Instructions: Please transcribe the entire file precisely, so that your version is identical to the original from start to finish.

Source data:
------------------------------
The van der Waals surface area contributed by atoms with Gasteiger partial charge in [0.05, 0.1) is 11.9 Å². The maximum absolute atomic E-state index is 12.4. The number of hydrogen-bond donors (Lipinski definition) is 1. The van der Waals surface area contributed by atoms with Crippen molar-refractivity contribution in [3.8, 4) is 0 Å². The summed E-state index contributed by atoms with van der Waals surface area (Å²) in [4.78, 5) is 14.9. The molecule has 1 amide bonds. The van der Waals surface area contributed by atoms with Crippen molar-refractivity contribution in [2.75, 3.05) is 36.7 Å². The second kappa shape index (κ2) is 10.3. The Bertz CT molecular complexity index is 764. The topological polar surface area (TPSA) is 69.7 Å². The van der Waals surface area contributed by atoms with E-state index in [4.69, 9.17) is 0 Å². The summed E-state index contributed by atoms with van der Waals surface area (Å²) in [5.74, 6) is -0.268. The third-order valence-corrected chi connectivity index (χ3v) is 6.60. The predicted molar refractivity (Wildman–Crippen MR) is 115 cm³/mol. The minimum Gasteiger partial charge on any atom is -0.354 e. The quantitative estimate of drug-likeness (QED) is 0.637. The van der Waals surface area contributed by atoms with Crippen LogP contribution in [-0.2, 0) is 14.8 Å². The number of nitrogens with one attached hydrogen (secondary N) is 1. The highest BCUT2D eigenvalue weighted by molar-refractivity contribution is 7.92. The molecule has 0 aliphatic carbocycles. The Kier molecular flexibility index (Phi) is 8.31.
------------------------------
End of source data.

The van der Waals surface area contributed by atoms with Gasteiger partial charge in [0.05, 0.1) is 11.9 Å². The maximum absolute atomic E-state index is 12.4. The number of hydrogen-bond donors (Lipinski definition) is 1. The van der Waals surface area contributed by atoms with Crippen molar-refractivity contribution in [3.8, 4) is 0 Å². The summed E-state index contributed by atoms with van der Waals surface area (Å²) in [4.78, 5) is 14.9. The molecule has 1 amide bonds. The van der Waals surface area contributed by atoms with Crippen molar-refractivity contribution in [2.75, 3.05) is 36.7 Å². The second kappa shape index (κ2) is 10.3. The Bertz CT molecular complexity index is 764. The topological polar surface area (TPSA) is 69.7 Å². The van der Waals surface area contributed by atoms with E-state index in [4.69, 9.17) is 0 Å². The summed E-state index contributed by atoms with van der Waals surface area (Å²) in [5.74, 6) is -0.268. The third-order valence-corrected chi connectivity index (χ3v) is 6.60. The predicted molar refractivity (Wildman–Crippen MR) is 115 cm³/mol. The minimum Gasteiger partial charge on any atom is -0.354 e. The quantitative estimate of drug-likeness (QED) is 0.637. The van der Waals surface area contributed by atoms with Crippen LogP contribution in [-0.2, 0) is 14.8 Å². The number of nitrogens with one attached hydrogen (secondary N) is 1. The highest BCUT2D eigenvalue weighted by molar-refractivity contribution is 7.92. The molecule has 0 aliphatic carbocycles. The Kier molecular flexibility index (Phi) is 8.31.